— -- The Los Angeles district attorney who served during the O.J. Simpson murder trial said he learned a detail about the case's infamous glove incident while watching the upcoming ESPN documentary "O.J.: Made in America."
"It was never supposed to happen," Gil Garcetti said today on "Good Morning America," referring to the moment in the 1994 murder trial when the prosecution asked Simpson to try on a bloody black leather glove found at the scene of the slaying of Simpson's ex-wife Nicole Brown Simpson and her friend Ron Goldman.
The glove did not fit on Simpson's hand, leading his defense attorney Johnnie Cochran to utter one of the defining lines of the trial, "If it doesn't fit, you must acquit."
"Chris Darden and Marcia Clarke were never supposed to ask O.J. to try on the glove," Garcetti said, referring to the trial's prosecutors. "He had probably been working out his hand, developing muscle in his hand, and we knew that the glove would shrink. It’d been in the elements. It’s leather.
"What we didn’t know until I saw it on this film was that O.J. Simpson was taking arthritic medication for his hands and he was told, 'If you stop taking this arthritic medication, your hands will swell. Your joints will stiffen.' My God," Garcetti said.
Defense Team 'Baited' Prosecutors
Simpson's legal team was led by Cochran, along with Robert Kardashian and Robert Shapiro. Garcetti said the defense team may have "baited" Clarke and Darden into asking Simpson to try on the glove.
"Did it tick me off? And I would use a different word. Yes, it did," Garcetti said. "But I can’t say it’s really crossing the line. They did everything in their power. They got away with a lot, but we were baited into perhaps even having him try on the glove in the first place."
Garcetti served as the Los Angeles district attorney from 1992 to 2000. His appearance in the ESPN documentary is his first broadcast interview about the Simpson case since 2001.
The ESPN documentary traces Simpson’s stardom in the NFL and crossover success as an actor and TV pitchman to his 2008 convictions for robbery and kidnapping.
The once beloved football player became infamous for beating murder charges in Brown Simpson's and Goldman's 1994 deaths. He was acquitted in the sensational 1995 criminal trial but was later found liable for the deaths in a civil suit brought by the victims' families.
'Expected a Hung Trial'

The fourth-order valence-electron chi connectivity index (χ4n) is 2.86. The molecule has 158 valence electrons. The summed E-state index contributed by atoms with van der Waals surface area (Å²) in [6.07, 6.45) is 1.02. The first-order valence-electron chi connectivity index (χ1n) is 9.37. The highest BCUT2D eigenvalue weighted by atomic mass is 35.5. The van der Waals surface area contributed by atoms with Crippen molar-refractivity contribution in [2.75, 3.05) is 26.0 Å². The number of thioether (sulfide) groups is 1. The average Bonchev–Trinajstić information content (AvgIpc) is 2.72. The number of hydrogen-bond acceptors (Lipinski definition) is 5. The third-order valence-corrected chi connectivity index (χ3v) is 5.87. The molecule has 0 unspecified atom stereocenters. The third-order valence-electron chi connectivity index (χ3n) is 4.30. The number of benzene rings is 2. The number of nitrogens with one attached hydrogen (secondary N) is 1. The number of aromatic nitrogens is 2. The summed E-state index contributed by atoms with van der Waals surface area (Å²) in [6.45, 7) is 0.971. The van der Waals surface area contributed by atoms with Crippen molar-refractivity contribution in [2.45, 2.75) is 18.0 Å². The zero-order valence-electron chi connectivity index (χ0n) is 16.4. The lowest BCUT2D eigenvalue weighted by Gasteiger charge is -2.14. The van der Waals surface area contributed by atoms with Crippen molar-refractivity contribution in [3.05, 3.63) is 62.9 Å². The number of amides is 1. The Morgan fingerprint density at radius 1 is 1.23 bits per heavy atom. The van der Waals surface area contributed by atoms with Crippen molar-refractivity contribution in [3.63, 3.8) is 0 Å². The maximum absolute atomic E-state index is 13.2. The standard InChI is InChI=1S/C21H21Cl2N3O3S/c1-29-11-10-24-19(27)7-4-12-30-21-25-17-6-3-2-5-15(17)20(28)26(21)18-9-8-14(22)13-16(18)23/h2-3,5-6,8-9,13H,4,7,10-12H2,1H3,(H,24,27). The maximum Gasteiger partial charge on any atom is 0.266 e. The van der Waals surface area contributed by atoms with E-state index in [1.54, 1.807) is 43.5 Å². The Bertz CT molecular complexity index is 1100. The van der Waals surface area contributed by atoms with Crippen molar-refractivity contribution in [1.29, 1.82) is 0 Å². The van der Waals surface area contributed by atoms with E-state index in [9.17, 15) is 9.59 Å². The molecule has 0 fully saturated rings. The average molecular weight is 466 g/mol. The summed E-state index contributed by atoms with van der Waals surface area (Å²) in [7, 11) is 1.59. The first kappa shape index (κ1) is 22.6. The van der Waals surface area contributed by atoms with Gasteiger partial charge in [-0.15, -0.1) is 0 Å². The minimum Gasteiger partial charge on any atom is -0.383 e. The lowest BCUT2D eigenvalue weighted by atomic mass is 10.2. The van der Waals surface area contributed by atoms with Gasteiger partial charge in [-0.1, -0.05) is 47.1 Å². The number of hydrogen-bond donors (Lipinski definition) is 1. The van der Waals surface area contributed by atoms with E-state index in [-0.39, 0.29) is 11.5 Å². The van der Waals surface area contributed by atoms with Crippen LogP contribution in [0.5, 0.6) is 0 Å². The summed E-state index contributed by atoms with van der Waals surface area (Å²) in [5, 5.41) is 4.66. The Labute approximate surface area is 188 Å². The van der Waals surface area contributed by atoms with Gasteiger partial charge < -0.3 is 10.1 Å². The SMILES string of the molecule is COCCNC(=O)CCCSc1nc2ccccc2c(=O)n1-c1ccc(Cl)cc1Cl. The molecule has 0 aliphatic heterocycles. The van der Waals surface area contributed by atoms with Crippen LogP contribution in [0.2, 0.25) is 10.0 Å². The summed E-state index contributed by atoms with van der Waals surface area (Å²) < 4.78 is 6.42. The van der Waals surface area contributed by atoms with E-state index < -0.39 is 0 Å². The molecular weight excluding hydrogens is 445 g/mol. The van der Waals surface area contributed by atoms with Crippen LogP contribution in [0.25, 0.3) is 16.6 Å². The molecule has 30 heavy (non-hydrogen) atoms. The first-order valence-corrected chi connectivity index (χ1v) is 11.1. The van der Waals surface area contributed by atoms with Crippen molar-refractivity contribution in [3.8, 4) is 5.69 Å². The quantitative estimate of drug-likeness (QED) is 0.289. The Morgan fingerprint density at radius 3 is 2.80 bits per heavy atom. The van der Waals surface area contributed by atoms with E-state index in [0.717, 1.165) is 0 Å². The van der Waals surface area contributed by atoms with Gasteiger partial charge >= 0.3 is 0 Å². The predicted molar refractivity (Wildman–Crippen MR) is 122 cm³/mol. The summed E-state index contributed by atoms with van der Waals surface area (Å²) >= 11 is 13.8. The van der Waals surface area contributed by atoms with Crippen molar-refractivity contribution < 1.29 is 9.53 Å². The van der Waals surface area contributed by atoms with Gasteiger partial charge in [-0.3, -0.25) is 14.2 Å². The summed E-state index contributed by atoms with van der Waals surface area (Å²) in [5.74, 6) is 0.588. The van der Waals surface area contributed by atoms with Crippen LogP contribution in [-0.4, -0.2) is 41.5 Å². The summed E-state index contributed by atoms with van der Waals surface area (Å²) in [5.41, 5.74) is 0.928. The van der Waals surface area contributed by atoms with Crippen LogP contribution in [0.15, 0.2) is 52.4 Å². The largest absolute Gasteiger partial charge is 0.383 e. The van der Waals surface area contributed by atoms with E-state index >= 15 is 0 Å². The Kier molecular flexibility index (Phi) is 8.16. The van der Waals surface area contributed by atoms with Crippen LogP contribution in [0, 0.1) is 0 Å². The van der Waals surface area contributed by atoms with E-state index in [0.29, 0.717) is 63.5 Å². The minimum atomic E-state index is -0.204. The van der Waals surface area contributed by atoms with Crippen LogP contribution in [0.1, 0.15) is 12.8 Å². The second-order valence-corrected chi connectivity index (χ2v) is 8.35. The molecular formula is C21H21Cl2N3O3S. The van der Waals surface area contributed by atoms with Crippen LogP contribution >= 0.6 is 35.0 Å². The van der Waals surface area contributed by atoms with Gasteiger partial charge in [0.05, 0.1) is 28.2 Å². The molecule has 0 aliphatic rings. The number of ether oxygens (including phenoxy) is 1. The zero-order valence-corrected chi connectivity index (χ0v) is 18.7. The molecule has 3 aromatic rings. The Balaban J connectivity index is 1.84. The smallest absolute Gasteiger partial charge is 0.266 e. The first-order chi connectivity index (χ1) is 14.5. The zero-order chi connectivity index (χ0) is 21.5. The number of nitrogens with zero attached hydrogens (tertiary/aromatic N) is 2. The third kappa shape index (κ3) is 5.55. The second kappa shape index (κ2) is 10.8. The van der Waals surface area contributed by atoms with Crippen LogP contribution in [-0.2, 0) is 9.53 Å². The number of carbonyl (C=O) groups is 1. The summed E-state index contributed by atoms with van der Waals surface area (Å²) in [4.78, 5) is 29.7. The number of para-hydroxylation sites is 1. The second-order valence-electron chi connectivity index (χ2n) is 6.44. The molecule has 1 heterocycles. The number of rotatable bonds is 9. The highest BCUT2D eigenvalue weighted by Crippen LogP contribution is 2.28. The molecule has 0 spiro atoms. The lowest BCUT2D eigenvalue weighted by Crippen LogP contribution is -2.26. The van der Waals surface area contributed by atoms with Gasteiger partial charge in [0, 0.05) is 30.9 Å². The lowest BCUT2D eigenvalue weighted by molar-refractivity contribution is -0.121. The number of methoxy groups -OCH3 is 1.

Garcetti said he never felt the Simpson murder trial was "not winnable."
"We knew we’d win the case," he said. "Once we had the jury we had, we knew we weren’t going to get a guilty verdict in the first case. We expected a hung jury and then the sympathy towards O.J. Simpson would dissipate and we knew we’d find more evidence, specifically the Bruno Magli shoes that he claimed he never owned."
Garcetti also said that Clarke was not his first choice to lead the case.
"Marcia is a fabulous lawyer, but I’d picked Bill Hodgman to be the lead prosecutor," Garcetti said. Hodgman was the deputy district attorney at the time. "He had all the talent and characteristics I felt that were necessary for this particular case."
The documentary also examines the racial tensions that prevailed in Los Angeles at the time of the trial.
"It was much deeper and hit a vibrant chord, especially in the black community, than I expected," Garcetti said of the trial's impact.
Simpson, 68, is now serving 33 years for armed robbery. He was arrested in 2007 for breaking into a Las Vegas hotel room at gunpoint with a group of men to steal sports memorabilia.
“O.J.: Made in America” is directed by Peabody and Emmy Award winner Ezra Edelman.
Gil Garcetti said it was his son, Los Angeles Mayor Eric Garcetti, who persuaded him to speak with Edelman for the documentary.
"Ezra, the director, had contacted me and had a number of conversations with me, and I continued to say no, as I had for 21 years," Gil Garcetti said. "It was my son who said, ‘Dad, it’s time for you to speak. No one knows the facts that you know, and I think you can really trust Ezra to do a professional job.'"
Part one of the five-part series premieres Saturday, June 11, at 9 p.m. ET on ABC. The full episodic documentary will then air on several dates from June 14 to 18 on ESPN.
ESPN is owned by the Walt Disney Co., the parent company of ABC News.